Since our founding in the mid-1980s, Independence Institute has worked on turning great policy ideas into legal reality.
From TABOR to term limits, charter schools, and concealed carry, we bring ideas forward and move them from being ridiculed into law.
So, imagine our excitement to see Republican leaders in both the State House and Senate bring forward their “Commitment to Colorado,” a package of 44 bills that largely mirrors our policy recommendations.
These bills include:
- Making taxes (they call ‘em fees) transparent. I can’t wait to see how progressives argue that hospital patients must still be barred from seeing the hospital bed tax on their bill.
- Repealing the new gas tax (called a fee to avoid a public vote) for transit projects.
- A permanent reduction of the flat income tax rate (kind of like what we just put on the 2022 ballot).
- Exempting food from sales tax.
- Equitable funding for charter schools.
- Vouchers for students in failing schools to go to a school of their choice (public or private).
- Universal licensure to allow professionals licensed in another state to operate in Colorado.
- A study expanding nuclear energy.
- Requiring a 2/3 majority vote from the legislature to increase “fees.”
- Bringing back the Sunrise/Sunset committee to review outdated laws.
You can see the full list HERE.
Let’s not fool anybody here. Given the highly progressive nature of our legislature and governor, I doubt many (or potentially any) of these proposals will be signed into law. But having a public discussion on these ideas is always the first step towards real legal change.
And pardon me for saying, I just want to see liberals vote against such great, simple, and popular ideas. It will give voters some real contrast between candidates this fall.
From all of us at Independence to the GOP members sponsoring these bills, thanks for listening to us, working with us, and for having the courage to stand up and empower Coloradans to make their own decisions.
Your voice is needed! Members of the Colorado legislature, and it is not just the left, want Colorado’s public elementary and secondary children to be indoctrinated into identity politics during social studies class. They also want to criticize our country by ignoring the great opportunities the United States offers to people of any color, religion, sexual orientation, or gender and rather have children focus primarily on the ugliness in our past.
House Bill 19-1192, passed in 2019, gave power to a governor-appointed History, Culture, and Civil Government Commission to recommend revisions to Colorado’s Social Studies Standards, provide elementary and secondary schools with teaching materials, and be present during required social studies standards community forums at all public schools. What happened to local control? Your comments are needed on the proposed standards currently under public review. The Colorado State Board of Education has extended the deadline on public comment until February 1.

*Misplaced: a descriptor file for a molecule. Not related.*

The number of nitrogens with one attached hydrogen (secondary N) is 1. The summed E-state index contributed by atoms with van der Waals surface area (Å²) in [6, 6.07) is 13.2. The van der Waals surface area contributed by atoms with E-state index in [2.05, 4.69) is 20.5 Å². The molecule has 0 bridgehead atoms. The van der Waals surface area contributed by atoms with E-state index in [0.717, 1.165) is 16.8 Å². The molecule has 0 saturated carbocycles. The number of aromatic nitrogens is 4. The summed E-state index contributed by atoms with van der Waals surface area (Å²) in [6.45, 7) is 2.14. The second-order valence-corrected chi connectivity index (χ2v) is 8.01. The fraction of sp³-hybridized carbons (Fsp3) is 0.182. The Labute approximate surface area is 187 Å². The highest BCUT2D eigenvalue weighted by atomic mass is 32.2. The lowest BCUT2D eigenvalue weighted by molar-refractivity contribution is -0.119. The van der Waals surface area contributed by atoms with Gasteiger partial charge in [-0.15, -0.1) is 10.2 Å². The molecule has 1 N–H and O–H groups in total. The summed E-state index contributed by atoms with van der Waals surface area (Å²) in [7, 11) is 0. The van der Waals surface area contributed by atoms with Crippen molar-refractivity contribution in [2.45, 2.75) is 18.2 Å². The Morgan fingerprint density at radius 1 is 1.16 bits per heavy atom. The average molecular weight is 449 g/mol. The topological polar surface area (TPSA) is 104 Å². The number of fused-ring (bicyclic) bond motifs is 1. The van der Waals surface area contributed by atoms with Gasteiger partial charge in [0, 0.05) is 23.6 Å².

Pam Benigno, Director of our Education Policy Center, submitted our comments last week. You can read them HERE on Complete Colorado. Also, Pam and social studies teacher Kyle Walpole sat down with me to discuss the recommended standards on a recent Devil’s Advocate. You can watch the full episode HERE. Please consider submitting your own comments to the Colorado Department of Education HERE.
At Complete Colorado, guest contributor Mark Hillman explains the real harm being done to at least two rural Colorado schools by the Democrats’ native mascot ban.
And I actually praise government. No, really, I do. When government does its core functions, lives are saved like those of my neighbors during the Boulder fires.
Ari Armstrong reviews the movie Don’t Look Up and concludes that environmental fearmongers ought to try following their own advice from time to time.
Reporter Sherrie Peif looks at the state Attorney General’s now seven-year-long, multi-million tax dollar lawsuit against a private college, and sees no end in sight.
Finally, Sherrie also covers a couple of campaign finance complaints against progressive “dark money” groups, whereby Secretary of State Jena Griswold ends up obligated to investigate her own team’s political spending. That has to make for uncomfortable cocktail party chatter.
Rob Natelson, our Senior Fellow in Constitutional Jurisprudence, created a statewide stir when he said on Montana radio on January 3 that leftists fixated on last year’s Capitol riot need to “get over it.” He said the riot was a bad thing, but that the Black Lives Matter/Antifa riots a few months earlier were far worse in the number of lives lost, the extent of damage, and continuing damage to the country, such as the crime spike and killing of police officers.
Rob was immediately invited to discuss the issue on statewide Montana radio on January 6, where he pointed out that the left wrote the playbook for January 6 with six decades of building takeovers, including the occupation of the Wisconsin State Capitol for several weeks in 2011, storming the Supreme Court in 2017, and seizure of the U.S. Senate Office Building in 2018.
If you’re a subscriber, Rob’s latest The Epoch Times column is about the left’s constant reference to “Our Democracy” and how it really resembles “Their Oligarchy.” He’s currently working on a series for about “How the Supreme Court Rewrote the Constitution.”